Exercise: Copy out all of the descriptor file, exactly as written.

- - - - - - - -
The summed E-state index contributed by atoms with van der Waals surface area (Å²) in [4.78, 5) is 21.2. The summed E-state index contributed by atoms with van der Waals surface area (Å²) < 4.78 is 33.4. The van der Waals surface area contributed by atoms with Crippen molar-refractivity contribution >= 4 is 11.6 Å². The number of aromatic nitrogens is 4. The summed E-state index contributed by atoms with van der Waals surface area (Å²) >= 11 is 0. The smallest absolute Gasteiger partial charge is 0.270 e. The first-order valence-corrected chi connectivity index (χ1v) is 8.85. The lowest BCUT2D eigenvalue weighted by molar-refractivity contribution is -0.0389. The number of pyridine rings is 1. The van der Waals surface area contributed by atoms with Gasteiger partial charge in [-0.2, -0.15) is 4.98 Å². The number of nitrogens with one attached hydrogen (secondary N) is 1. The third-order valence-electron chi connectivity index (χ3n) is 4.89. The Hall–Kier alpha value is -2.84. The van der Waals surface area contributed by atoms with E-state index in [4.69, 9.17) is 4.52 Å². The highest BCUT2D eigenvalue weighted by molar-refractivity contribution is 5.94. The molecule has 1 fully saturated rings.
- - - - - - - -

The summed E-state index contributed by atoms with van der Waals surface area (Å²) in [4.78, 5) is 21.2. The summed E-state index contributed by atoms with van der Waals surface area (Å²) < 4.78 is 33.4. The van der Waals surface area contributed by atoms with Crippen molar-refractivity contribution >= 4 is 11.6 Å². The number of aromatic nitrogens is 4. The summed E-state index contributed by atoms with van der Waals surface area (Å²) >= 11 is 0. The smallest absolute Gasteiger partial charge is 0.270 e. The first-order valence-corrected chi connectivity index (χ1v) is 8.85. The lowest BCUT2D eigenvalue weighted by molar-refractivity contribution is -0.0389. The number of pyridine rings is 1. The van der Waals surface area contributed by atoms with Gasteiger partial charge in [-0.2, -0.15) is 4.98 Å². The number of nitrogens with one attached hydrogen (secondary N) is 1. The third-order valence-electron chi connectivity index (χ3n) is 4.89. The Hall–Kier alpha value is -2.84. The van der Waals surface area contributed by atoms with E-state index in [4.69, 9.17) is 4.52 Å². The highest BCUT2D eigenvalue weighted by molar-refractivity contribution is 5.94. The molecule has 1 fully saturated rings.